United Has Yet Another Crisis, This Time Over Employee-Bonus Change

Thom Weidlich 03.15.18


We’ve seen several companies over the past year or so that have been unfortunate enough — or clueless enough — to be hit with multiple crises. Think Wells Fargo. Think Uber. United Airlines, another of the ilk, has been whacked yet again. This time the airline made a faux pas that upset employees, and so it has had to get its internal communications to take off. While the original mistake was bad, it appears the company listened and responded quickly.

In a March 2 memo to employees, United President Scott Kirby explained that the company would replace its quarterly performance-based bonuses with a lottery system. A lucky few would be rewarded with cash, cars, vacations, or other goodies. Every three months one worker would win a $100,000 grand prize.

The switch “quickly ignited a firestorm within the employee ranks,” according to Chicago Business Journal reporter Lewis Lazare. A company spokeswoman defended the new program.

But hundreds of employees lashed out on an internal website, according to Inc. For example, one wrote, “Awful idea. [Current] bonus program has everyone pulling in the same direction with a common goal. This is scratching a lottery ticket…” (“The fiasco pulled back the curtain on the widespread use of gamelike techniques for motivating employees,” according to The New York Times.)

Of course, over the past few years, United has been walloped with many crises, including a political scandal that cost its CEO his job, the illness of his replacement, and — most unforgettably — the furor over a passenger being dragged from a plane.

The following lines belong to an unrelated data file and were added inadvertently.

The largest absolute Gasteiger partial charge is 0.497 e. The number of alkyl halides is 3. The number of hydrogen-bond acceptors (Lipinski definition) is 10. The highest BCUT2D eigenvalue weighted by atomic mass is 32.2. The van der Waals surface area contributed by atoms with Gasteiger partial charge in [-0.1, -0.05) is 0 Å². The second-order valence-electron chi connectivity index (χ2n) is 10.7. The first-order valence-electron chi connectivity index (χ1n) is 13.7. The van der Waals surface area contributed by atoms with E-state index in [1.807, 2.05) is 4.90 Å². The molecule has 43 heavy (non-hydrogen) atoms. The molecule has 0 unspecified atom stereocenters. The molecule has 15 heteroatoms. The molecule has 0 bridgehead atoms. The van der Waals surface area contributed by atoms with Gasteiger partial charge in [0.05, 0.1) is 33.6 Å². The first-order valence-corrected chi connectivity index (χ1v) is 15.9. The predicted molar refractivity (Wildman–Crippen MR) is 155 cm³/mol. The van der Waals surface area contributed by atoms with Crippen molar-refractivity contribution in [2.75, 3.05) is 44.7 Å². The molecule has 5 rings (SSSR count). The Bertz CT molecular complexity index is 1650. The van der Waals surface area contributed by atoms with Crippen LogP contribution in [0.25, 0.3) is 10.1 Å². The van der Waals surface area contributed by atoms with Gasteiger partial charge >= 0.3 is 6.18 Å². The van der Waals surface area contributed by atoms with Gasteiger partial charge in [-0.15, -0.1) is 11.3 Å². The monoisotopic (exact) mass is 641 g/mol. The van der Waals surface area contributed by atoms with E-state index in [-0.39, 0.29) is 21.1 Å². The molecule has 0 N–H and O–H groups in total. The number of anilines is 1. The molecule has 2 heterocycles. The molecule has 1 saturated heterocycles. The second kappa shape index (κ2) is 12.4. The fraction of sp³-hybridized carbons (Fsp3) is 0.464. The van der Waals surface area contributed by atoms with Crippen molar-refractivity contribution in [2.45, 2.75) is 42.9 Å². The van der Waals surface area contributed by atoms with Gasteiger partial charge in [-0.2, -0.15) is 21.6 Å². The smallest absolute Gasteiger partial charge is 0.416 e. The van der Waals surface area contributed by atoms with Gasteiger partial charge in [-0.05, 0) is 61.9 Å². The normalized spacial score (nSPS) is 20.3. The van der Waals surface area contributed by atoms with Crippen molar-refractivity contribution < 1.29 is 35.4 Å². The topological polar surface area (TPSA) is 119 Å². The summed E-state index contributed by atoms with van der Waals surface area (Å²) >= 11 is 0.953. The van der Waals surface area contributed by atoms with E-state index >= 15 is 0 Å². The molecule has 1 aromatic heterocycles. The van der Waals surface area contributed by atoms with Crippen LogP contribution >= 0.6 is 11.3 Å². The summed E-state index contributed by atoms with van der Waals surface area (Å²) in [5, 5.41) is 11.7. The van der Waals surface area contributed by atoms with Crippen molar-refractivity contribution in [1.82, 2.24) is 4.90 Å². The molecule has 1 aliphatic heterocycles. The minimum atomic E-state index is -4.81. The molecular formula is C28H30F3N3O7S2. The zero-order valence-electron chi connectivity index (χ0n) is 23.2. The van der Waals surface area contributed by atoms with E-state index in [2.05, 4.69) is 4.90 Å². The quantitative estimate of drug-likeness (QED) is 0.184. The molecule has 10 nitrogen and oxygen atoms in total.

Several employee commenters touched on the company’s crisis history. One wrote: “It felt like we had just gotten to a place where employee morale was up. It took so many years for people to feel good about what was happening. In one fell swoop, it is crushed again. … Please rethink this decision.”

‘Thanks for Listening’

In our opinion management should have put some more thought into this at the beginning, but rethink it they did. On March 5, Kirby told employees the company was “pressing the pause button” to review the feedback and consider how to proceed. Employees turned to that same internal website to thank Kirby, with many saying something along the lines of “thanks for listening,” according to Inc.

On March 8, another employee email went out, this time over the names of Kirby and CEO Oscar Munoz (he of the previous illness). The end of the quarter was approaching and the two men addressed concerns about which bonus program would be operative. They would be sticking with the old one for now, they explained.

But they would be crafting some sort of new program, they promised, which will probably continue to hurt employee morale. It appears United feels the old incentive program was costing too much.

The email from Munoz and Kirby also reminded employees that the company would be conducting “listening sessions” starting the next week to get more feedback on the lottery idea.

Listening is a good idea.

Photo Credit: United Airlines

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